By David Galland in Casey's Daily Dispatch:
... I am morally opposed to being treated like a milking cow by the “government of the people, by the people, for the people.” In my America, the government would not be the driving force of the economy or spend its time coming up with new and more meddlesome ways of interfering with my pursuit of life, liberty, and happiness.
Is it selfish to keep the lion’s share of the fruits of my labor? Is it too much to ask from the government to stay out of the way while I take on the extraordinary risk of starting a business with the full intent of ultimately employing 30, or 40, or 400 people? Or that I collect the majority of the profits, especially as I am willing to accept the entire loss should my efforts fail?
While that is enough, in my mind, to be outraged by what’s going on, that’s far from the extent of it.
By quietly acquiescing in the increasing transfer of wealth from the private to the public sector, we as a nation – and this applies to most citizens of most nations – are providing the fuel that the bloated bureaucracies need to continue their takeover.
Many segments of the population, especially those who literally pay no income tax, actively support the asset stripping of capitalists and entrepreneurs. And they are encouraged by politically motivated class warfare, despite the fact that in most cases the recipients of high incomes don’t come from some sort of entrenched entitlement but rather hard work. In the land of the capitalist, there is no class system – the sort that used to stifle England and still does so many countries. Today’s millionaire can have entirely humble roots, and they can return to whence they came as the result of a single misstep in their business or investment calculations.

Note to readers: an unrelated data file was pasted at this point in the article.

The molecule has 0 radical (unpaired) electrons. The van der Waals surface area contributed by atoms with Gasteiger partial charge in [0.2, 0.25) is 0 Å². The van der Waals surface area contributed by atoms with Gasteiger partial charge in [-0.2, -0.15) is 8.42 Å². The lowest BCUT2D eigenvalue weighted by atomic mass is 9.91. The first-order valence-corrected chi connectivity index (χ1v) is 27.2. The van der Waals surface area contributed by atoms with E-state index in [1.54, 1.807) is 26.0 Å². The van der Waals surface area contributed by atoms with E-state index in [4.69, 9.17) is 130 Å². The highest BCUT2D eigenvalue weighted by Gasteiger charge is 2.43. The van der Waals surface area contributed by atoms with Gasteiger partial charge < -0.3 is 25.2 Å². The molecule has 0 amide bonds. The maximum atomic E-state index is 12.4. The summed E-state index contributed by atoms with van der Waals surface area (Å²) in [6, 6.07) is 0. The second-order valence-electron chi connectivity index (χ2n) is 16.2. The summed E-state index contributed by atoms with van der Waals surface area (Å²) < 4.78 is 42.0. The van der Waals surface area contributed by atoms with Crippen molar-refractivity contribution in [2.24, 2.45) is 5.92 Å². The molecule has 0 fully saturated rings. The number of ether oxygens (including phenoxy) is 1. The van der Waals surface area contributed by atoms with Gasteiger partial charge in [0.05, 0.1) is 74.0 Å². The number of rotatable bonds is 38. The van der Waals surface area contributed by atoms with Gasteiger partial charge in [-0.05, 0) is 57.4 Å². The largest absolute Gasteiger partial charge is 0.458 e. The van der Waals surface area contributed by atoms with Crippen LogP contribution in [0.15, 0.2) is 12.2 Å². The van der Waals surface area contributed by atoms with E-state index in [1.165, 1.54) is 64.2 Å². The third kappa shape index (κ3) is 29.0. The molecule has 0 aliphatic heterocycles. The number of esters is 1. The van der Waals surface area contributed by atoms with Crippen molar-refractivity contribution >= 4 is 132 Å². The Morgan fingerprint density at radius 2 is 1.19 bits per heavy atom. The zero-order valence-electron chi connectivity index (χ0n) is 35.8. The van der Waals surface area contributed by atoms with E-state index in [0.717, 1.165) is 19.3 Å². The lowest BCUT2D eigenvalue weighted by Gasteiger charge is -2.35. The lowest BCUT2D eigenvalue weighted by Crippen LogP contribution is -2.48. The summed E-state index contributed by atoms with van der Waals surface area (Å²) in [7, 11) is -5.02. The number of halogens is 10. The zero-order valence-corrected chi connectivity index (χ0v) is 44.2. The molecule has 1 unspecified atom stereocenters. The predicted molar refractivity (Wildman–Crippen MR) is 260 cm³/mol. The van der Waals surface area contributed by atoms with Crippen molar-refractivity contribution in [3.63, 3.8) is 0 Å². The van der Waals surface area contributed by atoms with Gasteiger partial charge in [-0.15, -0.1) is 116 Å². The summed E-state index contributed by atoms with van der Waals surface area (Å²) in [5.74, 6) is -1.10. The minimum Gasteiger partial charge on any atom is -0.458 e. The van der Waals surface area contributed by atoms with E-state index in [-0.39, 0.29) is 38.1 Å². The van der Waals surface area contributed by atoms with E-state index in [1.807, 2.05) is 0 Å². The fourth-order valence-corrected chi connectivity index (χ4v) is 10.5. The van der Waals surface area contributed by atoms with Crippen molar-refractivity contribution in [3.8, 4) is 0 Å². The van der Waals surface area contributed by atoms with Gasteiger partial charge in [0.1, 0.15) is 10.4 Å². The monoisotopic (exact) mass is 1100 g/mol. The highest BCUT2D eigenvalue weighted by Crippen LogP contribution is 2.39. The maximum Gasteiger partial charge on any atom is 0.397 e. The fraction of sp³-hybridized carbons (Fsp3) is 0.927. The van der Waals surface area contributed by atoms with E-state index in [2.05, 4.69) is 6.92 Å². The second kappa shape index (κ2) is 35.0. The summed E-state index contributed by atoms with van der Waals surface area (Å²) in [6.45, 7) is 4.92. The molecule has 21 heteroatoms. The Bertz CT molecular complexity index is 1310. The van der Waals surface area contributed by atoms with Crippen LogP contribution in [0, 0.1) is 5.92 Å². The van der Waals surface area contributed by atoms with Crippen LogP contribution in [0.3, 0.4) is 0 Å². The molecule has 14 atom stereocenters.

That we have our current president only underscores that point.
Of course, it is easy to hold up the people at Goldman Sachs as paradigms of greed – but to do so is to deliberately call attention to the exception, not the norm. The norm is that the bulk of the income earners that the government is now applying the tax truncheons to are hard-working or retired small- and medium-sized business owners or valued employees who are doing their best to succeed and to look after their families.
And before leaving the topic of Goldman Sucks – I agree that their bonuses, estimated to be in the billions this year, are a bad joke. But only because the firm has relied so heavily on the kindness of its friends in government to earn those bonuses, at the direct expense of taxpayers. So, the hell with them, too.
Is there any answer to any of this? No, not really. And so the stage is set for a play that could safely be titled “The American Dream Becomes a Nightmare.” The play will be a long one, and there will be moments of hope and even levity along the way. But unless and until the masses wake up and remember the foundations of the American Dream, the play will move inexorably toward its dark climax.
Before we get to that point, expect exchange controls and special taxes on foreign-derived income – both in an attempt to keep the wealthier taxpayers who are now so popular with the tax authorities (but no one else) from voting with their feet or sending their money to a place where it is treated better.
And you can expect the government to find new and more urgent ways to rationalize its overreaching into all corners of the U.S. economy and society. War! Climate Change! Terrorism! Swine Flu!
Who knows, maybe even another stock market crash!? That would conveniently send a huge wave of money fleeing into U.S. Treasuries.
At the end of the day, unless the public rises up and decides that it’s time to starve the beast – which is to say, cut off anything other than truly essential funding and remove the power of the Fed to create money out of nothing – the beast is only going to grow. And that growth can only come by crowding out the free market.
Protect yourself. Of course, as we have said over and over for years now, gold is one of the better ways to do so.
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